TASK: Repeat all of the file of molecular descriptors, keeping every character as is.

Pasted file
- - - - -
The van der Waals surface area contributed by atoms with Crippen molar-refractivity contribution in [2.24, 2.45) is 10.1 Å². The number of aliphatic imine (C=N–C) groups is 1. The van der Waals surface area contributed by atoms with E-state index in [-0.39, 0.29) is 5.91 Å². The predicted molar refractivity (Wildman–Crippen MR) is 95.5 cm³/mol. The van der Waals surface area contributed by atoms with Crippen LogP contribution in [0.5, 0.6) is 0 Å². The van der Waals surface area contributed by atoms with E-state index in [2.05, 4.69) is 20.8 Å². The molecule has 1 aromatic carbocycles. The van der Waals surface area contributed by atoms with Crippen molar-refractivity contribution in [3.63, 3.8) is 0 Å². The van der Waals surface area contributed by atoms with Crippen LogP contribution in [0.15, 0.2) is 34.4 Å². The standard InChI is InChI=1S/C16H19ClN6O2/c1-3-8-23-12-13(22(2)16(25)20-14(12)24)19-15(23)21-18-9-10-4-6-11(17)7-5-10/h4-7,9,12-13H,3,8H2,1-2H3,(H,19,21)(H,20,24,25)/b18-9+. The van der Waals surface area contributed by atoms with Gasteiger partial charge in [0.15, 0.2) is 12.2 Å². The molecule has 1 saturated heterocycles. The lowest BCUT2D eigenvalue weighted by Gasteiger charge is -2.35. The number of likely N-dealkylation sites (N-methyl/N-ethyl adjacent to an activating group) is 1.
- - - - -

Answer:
The van der Waals surface area contributed by atoms with Crippen molar-refractivity contribution in [2.24, 2.45) is 10.1 Å². The number of aliphatic imine (C=N–C) groups is 1. The van der Waals surface area contributed by atoms with E-state index in [-0.39, 0.29) is 5.91 Å². The predicted molar refractivity (Wildman–Crippen MR) is 95.5 cm³/mol. The van der Waals surface area contributed by atoms with Crippen LogP contribution in [0.5, 0.6) is 0 Å². The van der Waals surface area contributed by atoms with E-state index in [2.05, 4.69) is 20.8 Å². The molecule has 1 aromatic carbocycles. The van der Waals surface area contributed by atoms with Crippen molar-refractivity contribution in [3.63, 3.8) is 0 Å². The van der Waals surface area contributed by atoms with Crippen LogP contribution in [0.15, 0.2) is 34.4 Å². The standard InChI is InChI=1S/C16H19ClN6O2/c1-3-8-23-12-13(22(2)16(25)20-14(12)24)19-15(23)21-18-9-10-4-6-11(17)7-5-10/h4-7,9,12-13H,3,8H2,1-2H3,(H,19,21)(H,20,24,25)/b18-9+. The van der Waals surface area contributed by atoms with Gasteiger partial charge in [0.15, 0.2) is 12.2 Å². The molecule has 1 saturated heterocycles. The lowest BCUT2D eigenvalue weighted by Gasteiger charge is -2.35. The number of likely N-dealkylation sites (N-methyl/N-ethyl adjacent to an activating group) is 1.